During the campaign, SYRIZA showed optimism and seriousness. Granted they are a party of factions and groups and one wonders how they can all stay under the same roof, but this has always been the case for large European parties who house different levels of conservative, progressive, nationalists and radicals under their respective umbrellas.
SYRIZA won, formed a coalition government with a newer right leaning party and got to work. First Greece had a new Prime Minister who at 38 looked fresh, genuine and calm as a cucumber. The man did not flinch under all the pressure. At least on the surface. He held his own, seemed prepared for all the attacks and difficulties that ensued, as the systemic forces rose to eat him up.
Then there was this uncanny, unknown to most, interesting figure of Economic Professor Yanis Varoufakis whose style you may or may not like, but his reasoning, confidence, expertise, dynamism and thorough knowledge of English (the world’s lingua franca) made him the media’s favorite character – extolling him, criticizing him, even using him as a punching bag for their analyses that went beyond the report of the news.
For weeks now, with the existing austerity program ending at the end of the month, the new government faced unprecedented hostility and pressure. It was a game like no other. The attacks were vitriolic. They not only pressured Greece to succumb to the conditions but even when asking for a change in tone in the wording of these agreements, they were publicly mocked and brushed aside by those who the world media were listening to.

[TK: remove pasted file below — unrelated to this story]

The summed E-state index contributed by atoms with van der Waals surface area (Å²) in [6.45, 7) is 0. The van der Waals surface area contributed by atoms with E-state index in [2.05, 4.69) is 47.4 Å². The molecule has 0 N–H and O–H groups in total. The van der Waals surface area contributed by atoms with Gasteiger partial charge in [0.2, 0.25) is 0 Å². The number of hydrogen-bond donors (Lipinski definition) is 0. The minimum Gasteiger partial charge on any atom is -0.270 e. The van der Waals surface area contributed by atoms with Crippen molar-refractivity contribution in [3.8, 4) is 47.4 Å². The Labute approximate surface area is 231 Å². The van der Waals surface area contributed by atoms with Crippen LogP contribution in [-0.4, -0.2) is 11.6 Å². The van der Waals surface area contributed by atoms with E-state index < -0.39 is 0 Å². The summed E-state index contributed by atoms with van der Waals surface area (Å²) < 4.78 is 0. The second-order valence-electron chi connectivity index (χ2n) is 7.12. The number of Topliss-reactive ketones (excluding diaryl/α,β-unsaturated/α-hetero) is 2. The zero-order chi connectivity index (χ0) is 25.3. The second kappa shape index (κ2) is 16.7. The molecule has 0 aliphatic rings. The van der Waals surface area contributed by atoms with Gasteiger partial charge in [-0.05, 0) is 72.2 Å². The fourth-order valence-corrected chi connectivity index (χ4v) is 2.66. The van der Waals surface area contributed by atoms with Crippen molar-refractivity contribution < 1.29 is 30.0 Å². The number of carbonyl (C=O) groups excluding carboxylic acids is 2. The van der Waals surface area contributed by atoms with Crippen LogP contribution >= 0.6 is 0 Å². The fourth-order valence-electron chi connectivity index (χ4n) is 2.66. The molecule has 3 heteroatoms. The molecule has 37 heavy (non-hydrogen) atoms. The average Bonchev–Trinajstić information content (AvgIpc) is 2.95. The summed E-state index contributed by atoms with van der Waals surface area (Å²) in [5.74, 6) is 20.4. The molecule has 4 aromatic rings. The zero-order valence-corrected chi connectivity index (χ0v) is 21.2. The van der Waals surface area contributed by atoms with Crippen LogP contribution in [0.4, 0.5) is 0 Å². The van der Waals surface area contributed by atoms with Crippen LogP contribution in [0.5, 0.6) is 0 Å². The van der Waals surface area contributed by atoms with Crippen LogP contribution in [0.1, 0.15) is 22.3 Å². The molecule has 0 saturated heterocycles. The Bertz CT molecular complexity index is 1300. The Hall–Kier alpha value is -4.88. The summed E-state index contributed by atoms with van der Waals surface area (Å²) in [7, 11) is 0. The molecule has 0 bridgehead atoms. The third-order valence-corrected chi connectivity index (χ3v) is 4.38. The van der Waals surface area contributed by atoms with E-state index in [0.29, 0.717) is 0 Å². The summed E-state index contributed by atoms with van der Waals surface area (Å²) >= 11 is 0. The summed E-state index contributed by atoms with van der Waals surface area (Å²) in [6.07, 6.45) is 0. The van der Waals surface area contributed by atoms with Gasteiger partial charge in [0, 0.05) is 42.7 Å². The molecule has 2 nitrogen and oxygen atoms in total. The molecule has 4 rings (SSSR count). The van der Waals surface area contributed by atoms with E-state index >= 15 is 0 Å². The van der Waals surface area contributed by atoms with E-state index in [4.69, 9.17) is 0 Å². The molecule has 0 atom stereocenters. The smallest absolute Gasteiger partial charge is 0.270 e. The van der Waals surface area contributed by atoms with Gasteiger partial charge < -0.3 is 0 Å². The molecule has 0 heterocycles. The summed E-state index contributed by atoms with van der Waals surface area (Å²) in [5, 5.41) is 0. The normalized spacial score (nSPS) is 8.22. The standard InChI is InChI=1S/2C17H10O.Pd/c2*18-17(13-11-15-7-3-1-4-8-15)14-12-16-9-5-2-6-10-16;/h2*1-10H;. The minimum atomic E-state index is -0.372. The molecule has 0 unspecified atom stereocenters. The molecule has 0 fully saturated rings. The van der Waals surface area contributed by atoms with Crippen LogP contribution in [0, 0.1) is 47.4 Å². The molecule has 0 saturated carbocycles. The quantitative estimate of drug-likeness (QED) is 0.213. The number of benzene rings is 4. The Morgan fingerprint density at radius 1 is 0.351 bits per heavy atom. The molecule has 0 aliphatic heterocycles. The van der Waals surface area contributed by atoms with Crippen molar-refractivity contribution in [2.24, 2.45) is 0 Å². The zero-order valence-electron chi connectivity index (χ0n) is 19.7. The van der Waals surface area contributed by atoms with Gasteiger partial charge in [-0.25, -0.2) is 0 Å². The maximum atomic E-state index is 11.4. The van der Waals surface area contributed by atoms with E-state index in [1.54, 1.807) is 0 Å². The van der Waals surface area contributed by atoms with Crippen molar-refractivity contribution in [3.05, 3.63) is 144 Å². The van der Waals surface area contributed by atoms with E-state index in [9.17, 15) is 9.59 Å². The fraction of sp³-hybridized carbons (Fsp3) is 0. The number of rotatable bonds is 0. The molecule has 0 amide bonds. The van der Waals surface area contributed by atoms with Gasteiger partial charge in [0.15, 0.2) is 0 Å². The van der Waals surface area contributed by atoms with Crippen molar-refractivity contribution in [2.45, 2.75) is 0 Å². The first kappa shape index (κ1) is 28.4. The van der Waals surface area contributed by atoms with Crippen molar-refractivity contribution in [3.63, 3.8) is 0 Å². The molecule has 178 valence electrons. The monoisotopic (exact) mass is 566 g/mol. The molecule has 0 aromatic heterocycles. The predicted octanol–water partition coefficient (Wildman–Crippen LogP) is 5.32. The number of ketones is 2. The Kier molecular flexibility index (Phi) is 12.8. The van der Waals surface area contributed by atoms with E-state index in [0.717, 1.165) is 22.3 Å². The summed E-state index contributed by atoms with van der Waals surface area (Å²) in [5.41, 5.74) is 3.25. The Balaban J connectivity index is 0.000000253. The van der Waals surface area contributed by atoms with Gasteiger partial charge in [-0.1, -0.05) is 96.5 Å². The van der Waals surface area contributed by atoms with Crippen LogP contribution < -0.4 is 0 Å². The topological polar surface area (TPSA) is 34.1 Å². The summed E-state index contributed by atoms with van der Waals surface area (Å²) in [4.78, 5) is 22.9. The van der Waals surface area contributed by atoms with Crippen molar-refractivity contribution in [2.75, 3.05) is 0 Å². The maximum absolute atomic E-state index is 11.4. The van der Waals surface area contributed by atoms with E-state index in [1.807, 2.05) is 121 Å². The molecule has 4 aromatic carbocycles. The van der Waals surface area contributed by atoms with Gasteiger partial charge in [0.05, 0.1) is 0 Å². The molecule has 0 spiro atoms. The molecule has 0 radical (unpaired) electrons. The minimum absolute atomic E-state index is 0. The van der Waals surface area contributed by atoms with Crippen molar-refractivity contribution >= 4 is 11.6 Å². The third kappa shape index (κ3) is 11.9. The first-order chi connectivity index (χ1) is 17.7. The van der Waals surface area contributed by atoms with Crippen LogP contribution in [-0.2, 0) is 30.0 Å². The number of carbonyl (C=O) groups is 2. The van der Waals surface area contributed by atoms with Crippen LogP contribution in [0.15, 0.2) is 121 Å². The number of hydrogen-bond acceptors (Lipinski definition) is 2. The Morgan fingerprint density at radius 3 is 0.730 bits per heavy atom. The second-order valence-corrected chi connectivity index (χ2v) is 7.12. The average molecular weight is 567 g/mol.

One day things were desperate, the next day things calmed down. The players involved logged in many airplane miles, and worked ceaselessly on the technical elements for a new interim, bridge agreement.
While this went on, world bets were raging.
Was Greece going to default?
Would there be a Grexit?
Much ink, radio and television time has been allocated to these issues. Of course, the drama made the markets nervous, bullish, sluggish, and so on and so forth. Day after day, people were not sure if they should leave their money in the bank or take it out. What would you do if you thought the world was collapsing around you?
Friday night a fragile agreement was reached, in principal. Greece lived to fight another day, until Monday that is, when the government now needs to submit all the technical data for the reforms they want to implement and which the EU and other partner institutions need to evaluate for the agreement to truly be implemented and honored.